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Study shows climate change could drive loss of 50% of western U.S. trout habitat

Aug. 25, 2012

Writer: Beth Gavrilles, bethgav@uga.edu

Contact: Seth Wenger, swenger@tu.org

Research by Odum School of Ecology alumnus Seth Wenger, Ph.D. ’06, about how climate change affects trout in the western U.S. has received widespread coverage in the media, including stories in the New York Times, Nature, Science, and more than 50 other news outlets.

The paper, published in the journal Proceedings of the National Academy of Sciences, explores the response of four trout species to climate-related changes, including temperature, stream flow patterns, and interactions between native and introduced trout. Using a suite of climate models, the researchers found that, while the response of each species is different, the net result could be the loss of approximately 50 percent of trout habitat in the western U.S. over the next 70 years.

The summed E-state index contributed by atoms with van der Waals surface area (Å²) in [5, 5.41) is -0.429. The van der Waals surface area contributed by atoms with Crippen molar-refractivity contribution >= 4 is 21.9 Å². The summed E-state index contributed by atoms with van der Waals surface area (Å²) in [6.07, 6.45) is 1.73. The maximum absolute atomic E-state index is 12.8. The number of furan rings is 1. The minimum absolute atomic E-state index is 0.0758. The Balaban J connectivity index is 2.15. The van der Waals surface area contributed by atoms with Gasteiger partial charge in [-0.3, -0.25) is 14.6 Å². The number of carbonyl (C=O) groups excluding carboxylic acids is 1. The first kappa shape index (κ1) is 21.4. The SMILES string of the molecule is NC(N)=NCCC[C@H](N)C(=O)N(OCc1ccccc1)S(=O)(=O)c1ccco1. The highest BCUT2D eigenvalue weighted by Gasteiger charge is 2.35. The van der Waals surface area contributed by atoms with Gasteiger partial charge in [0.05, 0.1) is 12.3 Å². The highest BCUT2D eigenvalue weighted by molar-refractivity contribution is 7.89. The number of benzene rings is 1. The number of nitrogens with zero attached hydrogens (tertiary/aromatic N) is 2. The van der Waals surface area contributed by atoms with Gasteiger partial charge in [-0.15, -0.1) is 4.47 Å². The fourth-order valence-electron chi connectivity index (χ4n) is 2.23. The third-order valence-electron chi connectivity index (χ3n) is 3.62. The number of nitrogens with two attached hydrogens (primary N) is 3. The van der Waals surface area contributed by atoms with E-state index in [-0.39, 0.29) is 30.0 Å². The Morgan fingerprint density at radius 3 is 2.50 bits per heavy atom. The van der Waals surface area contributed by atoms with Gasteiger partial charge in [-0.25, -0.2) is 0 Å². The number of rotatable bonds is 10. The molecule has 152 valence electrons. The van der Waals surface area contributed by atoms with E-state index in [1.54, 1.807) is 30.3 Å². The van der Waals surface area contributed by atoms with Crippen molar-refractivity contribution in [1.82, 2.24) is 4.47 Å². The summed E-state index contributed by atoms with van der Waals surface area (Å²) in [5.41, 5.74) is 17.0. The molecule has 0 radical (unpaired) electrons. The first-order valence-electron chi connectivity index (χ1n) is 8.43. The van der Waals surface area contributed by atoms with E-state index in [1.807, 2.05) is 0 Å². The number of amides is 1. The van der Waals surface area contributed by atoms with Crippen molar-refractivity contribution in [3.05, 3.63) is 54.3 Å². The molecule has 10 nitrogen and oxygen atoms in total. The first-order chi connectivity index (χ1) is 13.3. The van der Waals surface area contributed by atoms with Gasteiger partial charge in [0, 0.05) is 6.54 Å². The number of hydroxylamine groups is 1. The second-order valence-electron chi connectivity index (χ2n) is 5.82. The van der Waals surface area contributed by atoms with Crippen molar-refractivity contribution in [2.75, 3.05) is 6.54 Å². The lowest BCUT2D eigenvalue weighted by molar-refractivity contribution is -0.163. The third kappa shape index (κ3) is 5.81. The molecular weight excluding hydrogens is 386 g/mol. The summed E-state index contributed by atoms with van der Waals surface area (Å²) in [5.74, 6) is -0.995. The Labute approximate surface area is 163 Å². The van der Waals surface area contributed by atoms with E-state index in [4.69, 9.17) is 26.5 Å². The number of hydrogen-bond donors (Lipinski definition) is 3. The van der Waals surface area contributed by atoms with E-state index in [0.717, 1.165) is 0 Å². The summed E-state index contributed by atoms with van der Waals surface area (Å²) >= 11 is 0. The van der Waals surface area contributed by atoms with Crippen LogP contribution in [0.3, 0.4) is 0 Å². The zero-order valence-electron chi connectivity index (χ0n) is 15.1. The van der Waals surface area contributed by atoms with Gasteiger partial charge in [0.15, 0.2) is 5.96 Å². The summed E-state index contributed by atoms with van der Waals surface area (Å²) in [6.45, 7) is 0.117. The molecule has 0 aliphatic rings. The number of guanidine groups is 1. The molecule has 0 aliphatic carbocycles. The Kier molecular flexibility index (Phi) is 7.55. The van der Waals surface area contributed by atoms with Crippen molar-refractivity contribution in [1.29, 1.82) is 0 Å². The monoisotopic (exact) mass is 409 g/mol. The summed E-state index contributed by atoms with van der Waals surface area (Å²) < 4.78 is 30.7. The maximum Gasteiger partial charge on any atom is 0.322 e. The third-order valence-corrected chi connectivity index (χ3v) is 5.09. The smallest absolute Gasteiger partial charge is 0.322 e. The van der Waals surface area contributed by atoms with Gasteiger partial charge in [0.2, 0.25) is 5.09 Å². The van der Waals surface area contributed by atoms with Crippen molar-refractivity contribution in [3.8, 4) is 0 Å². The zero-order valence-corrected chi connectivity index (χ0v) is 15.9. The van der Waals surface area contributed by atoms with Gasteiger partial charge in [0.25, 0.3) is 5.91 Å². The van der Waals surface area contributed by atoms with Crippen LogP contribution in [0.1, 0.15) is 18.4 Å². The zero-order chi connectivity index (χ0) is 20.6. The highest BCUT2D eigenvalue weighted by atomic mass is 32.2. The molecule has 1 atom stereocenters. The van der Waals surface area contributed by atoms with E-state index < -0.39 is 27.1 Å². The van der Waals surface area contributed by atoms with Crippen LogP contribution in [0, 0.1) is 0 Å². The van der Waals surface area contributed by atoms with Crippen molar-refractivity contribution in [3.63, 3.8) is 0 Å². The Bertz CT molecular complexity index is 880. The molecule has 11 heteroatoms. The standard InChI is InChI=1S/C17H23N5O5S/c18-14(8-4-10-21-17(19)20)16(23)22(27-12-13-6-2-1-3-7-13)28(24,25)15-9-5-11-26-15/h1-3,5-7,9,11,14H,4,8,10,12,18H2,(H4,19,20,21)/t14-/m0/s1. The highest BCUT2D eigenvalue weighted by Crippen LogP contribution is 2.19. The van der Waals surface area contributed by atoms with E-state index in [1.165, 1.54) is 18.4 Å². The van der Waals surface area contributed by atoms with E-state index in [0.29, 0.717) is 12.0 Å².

Wenger, the study’s lead author, is currently a staff scientist with the nonprofit Trout Unlimited. He worked on the study with researchers from the U.S. Forest Service Rocky Mountain Research Station, Colorado State University, the U.S. Geological Survey and the University of Washington Climate Impacts Group.

Read more:

Trout Fishing in a Climate-Changed America
New York Times
Felicity Barringer, 8/16/2011

Down and trout in 2080
25 August 2011

Canadian trout population likely to decline under climate change, study says
Globe and Mail
Aug. 15, 2011

Climate change will halve the Canadian trout population: study
Toronto Star
Aug. 15, 2011

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Flow regime, temperature, and biotic interactions drive differential declines of trout species under climate change
Published online before print August 15, 2011, doi: 10.1073/pnas.1103097108
August 23, 2011 vol. 108 no. 34 14175-14180